I fondly remember seeing Black Panther in theaters opening weekend more than two years ago. I always knew that the film would have a major impact. It was the first Marvel Studios movie starring a black superhero, and the first major superhero movie with a predominately black cast and crew. Black Panther was also one of my favorite superheroes, and to finally see him on the big screen was exciting, to say the least. But the energy surrounding the film’s opening weekend was higher than even I expected. My theater was crowded – not common for a Saturday morning showing – and the audience interacted heavily with the movie.
Black Panther went on to gross over $200 million in its opening weekend, as well as $1.3 billion at the worldwide box office. It earned rave reviews and became the first superhero movie to be nominated for Best Picture at the Academy Awards. Then there is the film’s impact on the black community, which is beyond significant. At the forefront of the film is its lead star, Chadwick Boseman.
Boseman’s career was cut far too short. His passing on August 28th, 2020 was the latest in a long line of tragedies in a tumultuous year, but the legacy he leaves behind is unparalleled. The films that he did do – while fighting colon cancer, no less – all had an incredible impact on audiences. Whether an action hero or historical figure, Boseman gave everything to each of his roles.
Following roles in The Express: The Ernie Davis Story (2008) and The Kill Hole (2012), Boseman made his big break in 2013’s 42, where he played baseball legend Jackie Robinson. This is where I first became familiar with Boseman, and I was impressed with his performance immediately. His portrayal of Robinson is authentic and heartfelt, the highlight of an already noteworthy biopic.
This wouldn’t be the first time Boseman would play a historical figure, either. He went on to portray James Brown in Get on Up (2014) and Thurgood Marshall in Marshall (2017). In addition, Boseman increased his filmography with the likes of Draft Day (2014), Gods of Egypt (2016), and Message from the King (2016). But his biggest role was yet to come…
When development on a Black Panther movie was first rumored around 2014, Boseman was my fancast for the role, and when he finally was rumored to be on the shortlist, I found it exciting. That culminated in Marvel Studios’ Phase 3 slate reveal in October 2014, where Black Panther was formally announced. Not only that, but T’Challa was confirmed to debut in Captain America: Civil War. And not only that, but Chadwick Boseman was cast in the role.
Fast forward to May 2016. I’m in the theater watching Civil War on opening weekend. As usual with Marvel movies, I loved it, and to this day, it’s one of my favorite installments in the Marvel Cinematic Universe (MCU). There were a lot of exciting elements in the movie, such as the MCU debut of Spider-Man and Ant-Man’s first interaction with the Avengers. But arguably the best part of the movie was Black Panther. He wasn’t introduced for a glorified cameo or mere comic relief. He was an integral part of the story, and he had a fully fleshed-out arc. Boseman’s performance only enhanced the character’s presence. Needless to say, Black Panther’s introduction was perfect, and anticipation was high for his solo outing.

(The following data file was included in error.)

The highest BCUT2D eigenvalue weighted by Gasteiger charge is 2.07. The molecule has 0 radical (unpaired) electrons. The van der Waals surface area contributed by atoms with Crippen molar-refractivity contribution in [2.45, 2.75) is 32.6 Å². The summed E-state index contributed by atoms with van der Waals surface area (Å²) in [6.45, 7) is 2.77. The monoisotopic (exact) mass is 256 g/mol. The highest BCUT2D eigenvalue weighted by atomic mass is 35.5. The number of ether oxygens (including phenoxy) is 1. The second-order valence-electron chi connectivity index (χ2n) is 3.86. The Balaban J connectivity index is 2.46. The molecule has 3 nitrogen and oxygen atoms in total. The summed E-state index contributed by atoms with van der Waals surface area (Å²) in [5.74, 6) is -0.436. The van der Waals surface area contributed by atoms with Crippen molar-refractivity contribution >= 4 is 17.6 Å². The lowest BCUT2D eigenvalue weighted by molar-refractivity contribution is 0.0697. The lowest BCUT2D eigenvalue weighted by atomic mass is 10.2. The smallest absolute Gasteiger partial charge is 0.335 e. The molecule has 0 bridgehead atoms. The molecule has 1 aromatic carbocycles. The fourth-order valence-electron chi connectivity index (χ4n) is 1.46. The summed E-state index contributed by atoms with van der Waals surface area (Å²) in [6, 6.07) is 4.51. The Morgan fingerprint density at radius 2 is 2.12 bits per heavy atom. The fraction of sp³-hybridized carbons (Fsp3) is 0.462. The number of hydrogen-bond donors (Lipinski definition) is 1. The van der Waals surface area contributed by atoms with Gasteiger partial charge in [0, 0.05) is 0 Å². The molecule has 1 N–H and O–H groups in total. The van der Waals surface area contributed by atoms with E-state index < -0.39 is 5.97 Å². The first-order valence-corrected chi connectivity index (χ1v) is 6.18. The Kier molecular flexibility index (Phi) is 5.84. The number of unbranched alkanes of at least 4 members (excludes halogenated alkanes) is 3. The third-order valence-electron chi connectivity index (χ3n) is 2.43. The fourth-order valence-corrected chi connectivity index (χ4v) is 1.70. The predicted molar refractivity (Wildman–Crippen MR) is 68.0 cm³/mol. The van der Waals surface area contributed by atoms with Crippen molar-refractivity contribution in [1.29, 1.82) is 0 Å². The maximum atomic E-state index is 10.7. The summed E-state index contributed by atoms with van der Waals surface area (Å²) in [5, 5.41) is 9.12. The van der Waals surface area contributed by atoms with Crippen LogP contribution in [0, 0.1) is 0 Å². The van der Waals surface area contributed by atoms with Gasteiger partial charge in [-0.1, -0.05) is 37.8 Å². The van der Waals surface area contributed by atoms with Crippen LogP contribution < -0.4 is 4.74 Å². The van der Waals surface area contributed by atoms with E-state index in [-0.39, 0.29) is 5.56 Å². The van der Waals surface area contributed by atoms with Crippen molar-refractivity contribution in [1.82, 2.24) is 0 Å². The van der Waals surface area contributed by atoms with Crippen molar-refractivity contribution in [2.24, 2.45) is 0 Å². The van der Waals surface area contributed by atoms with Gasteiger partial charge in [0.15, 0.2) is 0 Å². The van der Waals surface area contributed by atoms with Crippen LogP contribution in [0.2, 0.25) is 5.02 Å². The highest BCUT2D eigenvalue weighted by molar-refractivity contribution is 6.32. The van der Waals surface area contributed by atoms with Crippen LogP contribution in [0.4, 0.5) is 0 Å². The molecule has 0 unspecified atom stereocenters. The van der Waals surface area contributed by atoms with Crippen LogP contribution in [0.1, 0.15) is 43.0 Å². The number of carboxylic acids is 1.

T’Challa returned in 2018’s Black Panther, which explored the world of Wakanda. Again, the film was a massive box office success and left a unique cultural impact. Boseman’s presence expanded from here, and simply put, he was everywhere. He reprised the role of T’Challa in Avengers: Infinity War (2018) and Avengers: Endgame (2019). In both films, T’Challa played a critical supporting role, with Wakanda being the location of the final battle in the former. The character was dusted in Infinity War, shocking fans. Then, he was one of the first to be resurrected in Endgame, which led to much excitement. In addition to the MCU, Boseman took on roles in 21 Bridges (2019) and Spike Lee’s Da 5 Bloods (2020).
While Boseman’s career was in the headlines constantly, his personal struggles were far more private. In 2016, he was diagnosed with stage III colon cancer, which ultimately progressed to stage IV. He never spoke publicly about his diagnosis. In spite of this trial, Boseman remained dedicated to his craft. He filmed multiple movies during surgeries and chemotherapy, most prominently the Marvel films. The fact that he remained so committed to his roles is beyond admirable. Especially when you consider how physically demanding it is to play a superhero. Boseman continued to fight until his passing.
While Boseman has had countless memorable roles, it was T’Challa that had an impact on millions around the world. The black community has been sorely underrepresented in superhero cinema, so Black Panther was the first representation seen by countless moviegoers. Boseman’s portrayal of T’Challa inspired millions, and in the pantheon of superheroes he will always be one of the greats. He injected his kindness, charisma, and dedication into one of Marvel’s most beloved superheroes. Whatever the future holds, Boseman’s legacy will never be forgotten.
Thank you for everything, Chadwick. Rest in Power. Wakanda Forever.